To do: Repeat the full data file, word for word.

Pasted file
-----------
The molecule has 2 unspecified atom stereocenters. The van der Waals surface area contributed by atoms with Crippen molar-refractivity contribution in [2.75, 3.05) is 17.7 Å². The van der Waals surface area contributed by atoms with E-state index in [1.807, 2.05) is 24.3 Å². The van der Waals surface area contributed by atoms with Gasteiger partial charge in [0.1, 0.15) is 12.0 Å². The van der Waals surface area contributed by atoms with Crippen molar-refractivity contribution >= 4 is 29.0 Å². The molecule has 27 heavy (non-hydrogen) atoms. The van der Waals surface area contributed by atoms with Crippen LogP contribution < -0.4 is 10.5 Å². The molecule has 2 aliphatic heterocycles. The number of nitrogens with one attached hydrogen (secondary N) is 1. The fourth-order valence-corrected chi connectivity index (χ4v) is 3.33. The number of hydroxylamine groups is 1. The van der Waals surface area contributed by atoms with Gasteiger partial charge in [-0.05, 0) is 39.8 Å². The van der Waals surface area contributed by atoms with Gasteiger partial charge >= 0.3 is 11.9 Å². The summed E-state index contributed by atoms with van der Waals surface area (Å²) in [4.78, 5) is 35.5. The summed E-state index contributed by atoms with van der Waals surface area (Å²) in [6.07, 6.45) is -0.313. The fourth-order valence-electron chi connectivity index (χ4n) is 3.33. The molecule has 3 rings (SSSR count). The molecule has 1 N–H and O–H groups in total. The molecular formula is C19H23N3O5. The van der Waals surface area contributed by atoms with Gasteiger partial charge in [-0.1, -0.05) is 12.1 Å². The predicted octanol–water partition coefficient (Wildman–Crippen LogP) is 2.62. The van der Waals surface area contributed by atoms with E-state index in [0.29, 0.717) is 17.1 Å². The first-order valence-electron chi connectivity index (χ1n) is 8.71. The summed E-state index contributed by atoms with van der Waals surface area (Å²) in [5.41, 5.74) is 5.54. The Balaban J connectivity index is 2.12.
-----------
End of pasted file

The molecule has 2 unspecified atom stereocenters. The van der Waals surface area contributed by atoms with Crippen molar-refractivity contribution in [2.75, 3.05) is 17.7 Å². The van der Waals surface area contributed by atoms with E-state index in [1.807, 2.05) is 24.3 Å². The van der Waals surface area contributed by atoms with Gasteiger partial charge in [0.1, 0.15) is 12.0 Å². The van der Waals surface area contributed by atoms with Crippen molar-refractivity contribution >= 4 is 29.0 Å². The molecule has 27 heavy (non-hydrogen) atoms. The van der Waals surface area contributed by atoms with Crippen LogP contribution < -0.4 is 10.5 Å². The molecule has 2 aliphatic heterocycles. The number of nitrogens with one attached hydrogen (secondary N) is 1. The fourth-order valence-corrected chi connectivity index (χ4v) is 3.33. The number of hydroxylamine groups is 1. The van der Waals surface area contributed by atoms with Gasteiger partial charge in [-0.05, 0) is 39.8 Å². The van der Waals surface area contributed by atoms with Gasteiger partial charge >= 0.3 is 11.9 Å². The summed E-state index contributed by atoms with van der Waals surface area (Å²) in [4.78, 5) is 35.5. The summed E-state index contributed by atoms with van der Waals surface area (Å²) in [6.07, 6.45) is -0.313. The fourth-order valence-electron chi connectivity index (χ4n) is 3.33. The molecule has 3 rings (SSSR count). The molecule has 1 N–H and O–H groups in total. The molecular formula is C19H23N3O5. The van der Waals surface area contributed by atoms with Gasteiger partial charge in [-0.1, -0.05) is 12.1 Å². The predicted octanol–water partition coefficient (Wildman–Crippen LogP) is 2.62. The van der Waals surface area contributed by atoms with E-state index in [0.29, 0.717) is 17.1 Å². The first-order valence-electron chi connectivity index (χ1n) is 8.71. The summed E-state index contributed by atoms with van der Waals surface area (Å²) in [5.41, 5.74) is 5.54. The Balaban J connectivity index is 2.12.